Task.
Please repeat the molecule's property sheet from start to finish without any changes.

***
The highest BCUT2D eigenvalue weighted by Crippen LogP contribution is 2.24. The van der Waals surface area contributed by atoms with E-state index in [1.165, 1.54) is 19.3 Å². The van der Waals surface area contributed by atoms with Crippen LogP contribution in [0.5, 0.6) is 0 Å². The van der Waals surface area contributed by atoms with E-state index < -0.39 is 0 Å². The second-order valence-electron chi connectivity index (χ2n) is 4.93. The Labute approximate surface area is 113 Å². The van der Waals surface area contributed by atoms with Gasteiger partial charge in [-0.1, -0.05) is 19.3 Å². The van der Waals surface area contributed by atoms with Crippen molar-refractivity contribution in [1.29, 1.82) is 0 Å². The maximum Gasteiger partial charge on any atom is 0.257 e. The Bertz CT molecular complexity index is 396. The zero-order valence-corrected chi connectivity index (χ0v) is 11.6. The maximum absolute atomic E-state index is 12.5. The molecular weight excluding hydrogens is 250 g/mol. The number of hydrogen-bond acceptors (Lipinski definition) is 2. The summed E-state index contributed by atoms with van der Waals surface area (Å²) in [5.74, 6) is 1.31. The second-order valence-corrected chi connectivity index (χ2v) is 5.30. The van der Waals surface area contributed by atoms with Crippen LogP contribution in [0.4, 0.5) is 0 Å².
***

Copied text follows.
The highest BCUT2D eigenvalue weighted by Crippen LogP contribution is 2.24. The van der Waals surface area contributed by atoms with E-state index in [1.165, 1.54) is 19.3 Å². The van der Waals surface area contributed by atoms with Crippen LogP contribution in [0.5, 0.6) is 0 Å². The van der Waals surface area contributed by atoms with E-state index < -0.39 is 0 Å². The second-order valence-electron chi connectivity index (χ2n) is 4.93. The Labute approximate surface area is 113 Å². The van der Waals surface area contributed by atoms with Gasteiger partial charge in [-0.1, -0.05) is 19.3 Å². The van der Waals surface area contributed by atoms with Crippen molar-refractivity contribution in [1.29, 1.82) is 0 Å². The maximum Gasteiger partial charge on any atom is 0.257 e. The Bertz CT molecular complexity index is 396. The zero-order valence-corrected chi connectivity index (χ0v) is 11.6. The maximum absolute atomic E-state index is 12.5. The molecular weight excluding hydrogens is 250 g/mol. The number of hydrogen-bond acceptors (Lipinski definition) is 2. The summed E-state index contributed by atoms with van der Waals surface area (Å²) in [5.74, 6) is 1.31. The second-order valence-corrected chi connectivity index (χ2v) is 5.30. The van der Waals surface area contributed by atoms with Crippen LogP contribution in [0.4, 0.5) is 0 Å².